The global obesity epidemic and its associated co-morbidities, including type 2 diabetes, cardiovascular disease and certain types of cancers, have drawn attention to the pivotal role of adipocytes in health and disease. Besides their 'classical' function in energy storage and release, adipocytes interact with adipose-tissue-resident immune cells, among which are lipid-responsive invariant natural killer T (iNKT) cells. The iNKT cells are activated by lipid antigens presented by antigen-presenting cells as CD1d/lipid complexes. Upon activation, iNKT cells can rapidly secrete soluble mediators that either promote or oppose inflammation. In lean adipose tissue, iNKT cells elicit a predominantly anti-inflammatory immune response, whereas obesity is associated with declining iNKT cell numbers. Recent work showed that adipocytes act as non-professional antigen-presenting cells for lipid antigens. Here, we discuss endogenous lipid antigen processing and presentation by adipocytes, and speculate on how these lipid antigens, together with 'environmental factors' such as tissue/organ environment and co-stimulatory signals, are able to influence the fate of adipose-tissue-resident iNKT cells, and thereby the role of these cells in obesity and its associated pathologies.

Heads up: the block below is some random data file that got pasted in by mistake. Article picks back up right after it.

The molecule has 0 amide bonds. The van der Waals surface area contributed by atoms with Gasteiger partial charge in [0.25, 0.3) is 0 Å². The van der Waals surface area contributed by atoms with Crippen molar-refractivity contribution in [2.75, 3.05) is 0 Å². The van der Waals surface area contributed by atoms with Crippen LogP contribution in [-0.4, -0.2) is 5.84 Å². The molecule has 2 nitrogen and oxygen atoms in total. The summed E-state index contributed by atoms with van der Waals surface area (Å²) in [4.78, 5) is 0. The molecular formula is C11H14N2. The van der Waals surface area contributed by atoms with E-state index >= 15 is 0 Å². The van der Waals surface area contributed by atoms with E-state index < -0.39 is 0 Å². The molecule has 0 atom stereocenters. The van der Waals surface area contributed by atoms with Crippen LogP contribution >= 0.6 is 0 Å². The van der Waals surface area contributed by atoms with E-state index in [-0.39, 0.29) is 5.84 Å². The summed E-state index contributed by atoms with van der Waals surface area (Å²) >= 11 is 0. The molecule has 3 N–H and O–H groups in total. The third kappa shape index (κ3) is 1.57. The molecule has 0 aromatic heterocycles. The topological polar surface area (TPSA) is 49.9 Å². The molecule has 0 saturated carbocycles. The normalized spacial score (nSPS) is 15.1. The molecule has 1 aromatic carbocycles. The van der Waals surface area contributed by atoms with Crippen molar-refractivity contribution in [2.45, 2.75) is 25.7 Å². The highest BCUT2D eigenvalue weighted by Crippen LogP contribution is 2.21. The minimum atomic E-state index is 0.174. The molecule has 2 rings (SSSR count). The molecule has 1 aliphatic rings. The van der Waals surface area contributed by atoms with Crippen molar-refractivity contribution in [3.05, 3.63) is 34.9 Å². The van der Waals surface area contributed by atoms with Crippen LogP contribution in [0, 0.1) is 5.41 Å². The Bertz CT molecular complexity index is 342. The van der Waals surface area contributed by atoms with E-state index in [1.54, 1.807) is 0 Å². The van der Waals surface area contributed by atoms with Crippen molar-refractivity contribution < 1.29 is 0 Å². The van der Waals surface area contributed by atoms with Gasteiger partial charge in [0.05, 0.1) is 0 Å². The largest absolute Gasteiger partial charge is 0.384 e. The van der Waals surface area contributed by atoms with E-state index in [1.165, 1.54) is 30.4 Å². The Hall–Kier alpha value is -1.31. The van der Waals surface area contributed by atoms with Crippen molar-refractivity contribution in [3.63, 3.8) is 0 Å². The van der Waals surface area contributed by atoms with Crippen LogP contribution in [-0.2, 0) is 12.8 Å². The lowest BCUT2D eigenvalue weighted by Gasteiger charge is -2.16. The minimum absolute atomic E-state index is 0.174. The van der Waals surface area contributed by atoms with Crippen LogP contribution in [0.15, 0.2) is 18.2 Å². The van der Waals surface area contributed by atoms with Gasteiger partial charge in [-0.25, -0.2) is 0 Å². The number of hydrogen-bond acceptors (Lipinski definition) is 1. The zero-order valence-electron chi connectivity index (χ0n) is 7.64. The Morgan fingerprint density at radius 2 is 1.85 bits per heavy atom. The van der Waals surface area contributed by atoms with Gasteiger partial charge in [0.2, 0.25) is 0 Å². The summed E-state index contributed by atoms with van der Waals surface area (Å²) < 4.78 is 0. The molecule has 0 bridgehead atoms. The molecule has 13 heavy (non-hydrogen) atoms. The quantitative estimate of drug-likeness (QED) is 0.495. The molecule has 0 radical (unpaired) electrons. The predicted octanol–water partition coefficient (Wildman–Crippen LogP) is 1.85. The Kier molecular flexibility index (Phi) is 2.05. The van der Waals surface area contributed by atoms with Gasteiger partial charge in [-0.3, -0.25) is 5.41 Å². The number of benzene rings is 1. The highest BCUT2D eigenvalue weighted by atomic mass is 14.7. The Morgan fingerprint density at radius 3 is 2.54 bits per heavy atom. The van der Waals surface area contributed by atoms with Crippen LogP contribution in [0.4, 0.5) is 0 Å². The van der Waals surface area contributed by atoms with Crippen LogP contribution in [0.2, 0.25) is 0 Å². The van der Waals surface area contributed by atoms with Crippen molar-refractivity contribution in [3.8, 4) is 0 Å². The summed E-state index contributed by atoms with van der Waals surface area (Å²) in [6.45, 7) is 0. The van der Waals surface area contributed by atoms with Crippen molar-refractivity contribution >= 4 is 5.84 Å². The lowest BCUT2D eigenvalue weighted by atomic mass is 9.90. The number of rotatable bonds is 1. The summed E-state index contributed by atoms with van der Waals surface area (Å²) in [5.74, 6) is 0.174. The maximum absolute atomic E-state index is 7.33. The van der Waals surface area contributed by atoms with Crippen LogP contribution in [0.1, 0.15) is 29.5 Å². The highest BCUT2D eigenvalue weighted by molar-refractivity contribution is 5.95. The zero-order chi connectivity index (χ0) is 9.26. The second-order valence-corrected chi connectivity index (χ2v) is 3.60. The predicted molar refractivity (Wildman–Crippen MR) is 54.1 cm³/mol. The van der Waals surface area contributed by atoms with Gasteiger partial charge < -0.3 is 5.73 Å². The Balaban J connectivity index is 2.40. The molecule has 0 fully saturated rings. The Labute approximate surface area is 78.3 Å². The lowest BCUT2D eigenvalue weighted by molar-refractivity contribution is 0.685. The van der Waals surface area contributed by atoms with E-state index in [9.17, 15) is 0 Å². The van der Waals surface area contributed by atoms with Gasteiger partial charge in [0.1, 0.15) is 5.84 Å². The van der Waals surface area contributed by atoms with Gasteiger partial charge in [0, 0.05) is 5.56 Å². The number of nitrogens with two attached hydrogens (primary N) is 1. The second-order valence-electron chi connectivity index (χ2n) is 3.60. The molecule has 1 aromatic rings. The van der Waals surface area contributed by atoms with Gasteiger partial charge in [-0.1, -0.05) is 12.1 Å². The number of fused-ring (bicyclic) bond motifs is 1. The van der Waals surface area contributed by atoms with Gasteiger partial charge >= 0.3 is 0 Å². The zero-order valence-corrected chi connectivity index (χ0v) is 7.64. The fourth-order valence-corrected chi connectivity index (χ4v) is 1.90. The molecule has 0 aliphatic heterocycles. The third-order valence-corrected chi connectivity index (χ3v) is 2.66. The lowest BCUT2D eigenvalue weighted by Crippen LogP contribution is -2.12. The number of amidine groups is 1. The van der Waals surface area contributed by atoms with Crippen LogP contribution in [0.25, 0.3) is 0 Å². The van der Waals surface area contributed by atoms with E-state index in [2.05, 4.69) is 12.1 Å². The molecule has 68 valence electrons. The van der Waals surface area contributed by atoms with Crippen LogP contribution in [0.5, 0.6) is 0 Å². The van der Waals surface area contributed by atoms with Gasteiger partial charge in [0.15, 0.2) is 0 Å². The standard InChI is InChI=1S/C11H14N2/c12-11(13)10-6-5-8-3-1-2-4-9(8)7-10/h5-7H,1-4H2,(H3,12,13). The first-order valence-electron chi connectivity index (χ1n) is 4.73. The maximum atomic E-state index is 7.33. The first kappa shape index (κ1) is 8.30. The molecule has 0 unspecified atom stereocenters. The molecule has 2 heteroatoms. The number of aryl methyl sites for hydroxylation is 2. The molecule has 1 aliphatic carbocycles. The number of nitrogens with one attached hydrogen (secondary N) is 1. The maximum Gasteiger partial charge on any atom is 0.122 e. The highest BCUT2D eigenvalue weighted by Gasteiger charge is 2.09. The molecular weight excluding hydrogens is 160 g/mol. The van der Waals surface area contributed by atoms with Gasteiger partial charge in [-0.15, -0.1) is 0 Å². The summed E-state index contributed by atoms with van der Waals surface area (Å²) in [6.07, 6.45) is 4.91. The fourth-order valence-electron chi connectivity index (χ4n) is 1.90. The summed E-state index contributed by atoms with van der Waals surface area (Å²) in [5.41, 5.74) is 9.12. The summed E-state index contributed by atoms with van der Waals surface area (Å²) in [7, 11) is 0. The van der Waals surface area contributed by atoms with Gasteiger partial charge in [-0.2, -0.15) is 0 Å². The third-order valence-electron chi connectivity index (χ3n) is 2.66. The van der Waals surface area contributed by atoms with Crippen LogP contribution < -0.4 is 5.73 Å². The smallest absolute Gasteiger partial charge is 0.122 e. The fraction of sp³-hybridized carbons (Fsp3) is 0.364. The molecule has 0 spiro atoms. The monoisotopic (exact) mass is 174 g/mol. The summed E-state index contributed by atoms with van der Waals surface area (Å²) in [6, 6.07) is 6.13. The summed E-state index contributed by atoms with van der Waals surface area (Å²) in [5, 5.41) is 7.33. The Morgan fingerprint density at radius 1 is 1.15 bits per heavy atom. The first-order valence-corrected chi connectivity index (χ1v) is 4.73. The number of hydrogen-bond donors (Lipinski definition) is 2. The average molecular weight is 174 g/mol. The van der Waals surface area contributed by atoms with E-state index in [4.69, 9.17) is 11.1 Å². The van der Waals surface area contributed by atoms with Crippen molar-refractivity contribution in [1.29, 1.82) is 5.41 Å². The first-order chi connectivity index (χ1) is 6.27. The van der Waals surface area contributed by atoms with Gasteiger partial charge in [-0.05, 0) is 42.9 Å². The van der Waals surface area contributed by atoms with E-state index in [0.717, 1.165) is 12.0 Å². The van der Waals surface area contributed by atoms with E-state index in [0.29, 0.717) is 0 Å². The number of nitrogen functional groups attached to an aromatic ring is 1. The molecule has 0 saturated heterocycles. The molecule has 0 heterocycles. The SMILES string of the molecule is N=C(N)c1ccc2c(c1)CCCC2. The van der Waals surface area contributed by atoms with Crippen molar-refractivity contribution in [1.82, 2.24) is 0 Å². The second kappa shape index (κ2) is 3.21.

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CD1d, adipose tissue, invariant natural killer T cells, lipid antigens, obesity, Adipocytes, Adipose Tissue, Animals, Antigen Presentation, Antigen-Presenting Cells, Antigens, Antigens, CD1d, Humans, Lipids, Natural Killer T-Cells, Obesity